Help!-I have a bad case of neurophilia

Help!-I have a bad case of neurophilia

Nitin K Sethi

 Department of Neurology, New York-Presbyterian Hospital, Weill Cornell Medical Center, New York, NY (U.S.A.)









Address for correspondence:


Nitin K. Sethi, MD

Comprehensive Epilepsy Center

New York-Presbyterian Hospital

Weill Cornell Medical Center

525 East, 68th Street

New York, NY 10065






Neurophilia can be loosely defined as the love of or fascination for neurology. Now you may think this is a new recently described exotic neurological syndrome but dwell into the ancient eastern Hindu and Buddhist philosophies and you shall quickly realize that the disorder is as ancient as these civilizations themselves 1. The workings of the brain and of the mind fascinated these first neurophilia inflicted philosophers and they spent an inordinate amount of time trying to decipher its secrets. Techniques to control the mind through meditation and introspection were described and perfected over the years. One can imagine these neurophiles wondering how this roughly 1400 gram lump of wrinkled tissue with no moving parts, no joints or valves could function as the motherboard for all other body systems as well as serve as the seat of the mind, thoughts, senses; in fact the very essence of the individual. As we slowly unlock the secrets of the living brain with the aid of sophisticated imaging techniques, the prevalence of neurophilia has increased exponentially. One would not be wrong to label it currently as a pandemic. Identification of this disorder is relatively easy (Table 1)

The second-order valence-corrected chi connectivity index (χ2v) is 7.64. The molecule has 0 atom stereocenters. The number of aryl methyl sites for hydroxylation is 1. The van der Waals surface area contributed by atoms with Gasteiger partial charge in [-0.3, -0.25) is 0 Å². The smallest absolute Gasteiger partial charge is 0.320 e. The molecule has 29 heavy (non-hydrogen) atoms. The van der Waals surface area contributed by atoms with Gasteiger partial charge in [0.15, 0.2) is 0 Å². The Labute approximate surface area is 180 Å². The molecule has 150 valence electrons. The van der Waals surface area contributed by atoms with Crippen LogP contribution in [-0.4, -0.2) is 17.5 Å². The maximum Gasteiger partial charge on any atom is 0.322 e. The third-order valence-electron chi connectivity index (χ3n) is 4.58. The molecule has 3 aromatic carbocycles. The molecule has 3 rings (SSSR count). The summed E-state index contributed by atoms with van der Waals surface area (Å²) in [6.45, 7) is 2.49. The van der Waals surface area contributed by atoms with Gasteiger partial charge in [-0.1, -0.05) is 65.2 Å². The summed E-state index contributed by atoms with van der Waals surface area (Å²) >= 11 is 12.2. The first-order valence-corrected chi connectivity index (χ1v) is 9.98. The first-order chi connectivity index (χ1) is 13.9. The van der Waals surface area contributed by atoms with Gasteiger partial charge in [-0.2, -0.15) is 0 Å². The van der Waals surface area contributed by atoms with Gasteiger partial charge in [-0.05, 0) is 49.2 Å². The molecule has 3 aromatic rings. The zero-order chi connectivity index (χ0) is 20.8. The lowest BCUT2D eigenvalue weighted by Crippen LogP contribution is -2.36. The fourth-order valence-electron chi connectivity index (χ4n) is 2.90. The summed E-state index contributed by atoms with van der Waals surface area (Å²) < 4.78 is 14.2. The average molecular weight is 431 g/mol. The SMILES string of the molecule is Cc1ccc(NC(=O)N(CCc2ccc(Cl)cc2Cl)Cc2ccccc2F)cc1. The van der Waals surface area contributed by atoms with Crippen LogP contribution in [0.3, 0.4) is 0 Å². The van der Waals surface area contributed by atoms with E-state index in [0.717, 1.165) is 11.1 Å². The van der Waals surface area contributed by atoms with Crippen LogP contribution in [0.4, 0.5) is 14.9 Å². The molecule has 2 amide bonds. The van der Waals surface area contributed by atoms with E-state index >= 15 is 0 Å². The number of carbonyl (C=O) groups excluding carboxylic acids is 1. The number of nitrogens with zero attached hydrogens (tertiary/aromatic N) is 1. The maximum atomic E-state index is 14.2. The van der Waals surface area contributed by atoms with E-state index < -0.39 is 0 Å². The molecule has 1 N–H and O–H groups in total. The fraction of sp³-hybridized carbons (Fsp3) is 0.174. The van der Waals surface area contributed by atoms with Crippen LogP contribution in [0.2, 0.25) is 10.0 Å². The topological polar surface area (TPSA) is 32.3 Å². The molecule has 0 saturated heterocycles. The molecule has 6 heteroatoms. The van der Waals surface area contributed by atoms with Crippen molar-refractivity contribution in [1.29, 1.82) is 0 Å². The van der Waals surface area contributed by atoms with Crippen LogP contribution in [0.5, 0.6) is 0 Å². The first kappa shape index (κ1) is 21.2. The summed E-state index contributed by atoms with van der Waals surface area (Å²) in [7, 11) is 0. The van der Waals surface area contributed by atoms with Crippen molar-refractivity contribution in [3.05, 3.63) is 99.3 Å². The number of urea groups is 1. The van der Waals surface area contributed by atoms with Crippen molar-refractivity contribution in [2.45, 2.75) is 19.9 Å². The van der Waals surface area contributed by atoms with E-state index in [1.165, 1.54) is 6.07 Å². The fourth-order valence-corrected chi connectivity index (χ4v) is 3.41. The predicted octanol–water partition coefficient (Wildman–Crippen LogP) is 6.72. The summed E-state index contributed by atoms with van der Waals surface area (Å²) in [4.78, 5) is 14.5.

Table 1. Five signs that you may have neurophilia (in no particular order of importance)

  1. You cannot wait for the next book by Oliver Sacks or V.S Ramachandran to come out.
  2. You think Dr. House should only concentrate on neurology cases henceforth (a variation of this sign was first described by Dr. Fuller)
  3. You name your first and only child “Brain”
  4. You identify a Queen Square reflex hammer , a tuning fork and a Wattenberg pin among your priciest possessions
  5. You count diagnosing passers-by with Parkinson’s disease by mere observation of their gait as one of your favorite pastimes.

Once inflicted with neurophilia the “disease” course is highly variable. In some it merely manifests with a curiosity to know more about the workings of the brain, yet in others (like us neurologists, neurosurgeons and neuroscientists) it becomes a lifelong obsession to know everything about the brain both in disease as well as in health. My own passion for neurology was kindled at a young age by my neurophilia inflicted neurologist father. Little did I realize that exposure at a tender age would result in such a passion for the study of the brain. Yes it is true and I admit it proudly-I have a bad case of neurophilia. Watch out people it is contagious!




  1. Fuller GN. Neurophilia: a fascination for neurology–a new syndrome. Pract Neurol. 2012; 12:276-8.